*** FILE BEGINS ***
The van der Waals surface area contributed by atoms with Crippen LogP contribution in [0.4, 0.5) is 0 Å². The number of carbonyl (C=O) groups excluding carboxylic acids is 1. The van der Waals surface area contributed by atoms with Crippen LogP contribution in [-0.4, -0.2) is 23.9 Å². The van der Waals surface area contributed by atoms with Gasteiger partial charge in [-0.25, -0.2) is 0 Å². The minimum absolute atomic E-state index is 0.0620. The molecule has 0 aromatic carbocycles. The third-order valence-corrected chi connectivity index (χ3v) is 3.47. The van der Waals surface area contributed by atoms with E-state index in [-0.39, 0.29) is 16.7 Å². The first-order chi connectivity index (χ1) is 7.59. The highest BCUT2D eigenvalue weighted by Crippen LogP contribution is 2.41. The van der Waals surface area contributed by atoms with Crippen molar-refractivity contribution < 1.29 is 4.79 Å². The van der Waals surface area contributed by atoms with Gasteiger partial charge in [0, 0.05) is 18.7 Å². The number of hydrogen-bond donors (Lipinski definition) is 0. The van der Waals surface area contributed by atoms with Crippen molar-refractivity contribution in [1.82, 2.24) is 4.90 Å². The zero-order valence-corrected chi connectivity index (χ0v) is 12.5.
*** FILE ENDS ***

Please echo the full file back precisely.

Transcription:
The van der Waals surface area contributed by atoms with Crippen LogP contribution in [0.4, 0.5) is 0 Å². The number of carbonyl (C=O) groups excluding carboxylic acids is 1. The van der Waals surface area contributed by atoms with Crippen LogP contribution in [-0.4, -0.2) is 23.9 Å². The van der Waals surface area contributed by atoms with Gasteiger partial charge in [-0.25, -0.2) is 0 Å². The minimum absolute atomic E-state index is 0.0620. The molecule has 0 aromatic carbocycles. The third-order valence-corrected chi connectivity index (χ3v) is 3.47. The van der Waals surface area contributed by atoms with E-state index in [-0.39, 0.29) is 16.7 Å². The first-order chi connectivity index (χ1) is 7.59. The highest BCUT2D eigenvalue weighted by Crippen LogP contribution is 2.41. The van der Waals surface area contributed by atoms with Crippen molar-refractivity contribution < 1.29 is 4.79 Å². The van der Waals surface area contributed by atoms with Gasteiger partial charge in [0, 0.05) is 18.7 Å². The number of hydrogen-bond donors (Lipinski definition) is 0. The van der Waals surface area contributed by atoms with Crippen molar-refractivity contribution in [1.82, 2.24) is 4.90 Å². The zero-order valence-corrected chi connectivity index (χ0v) is 12.5.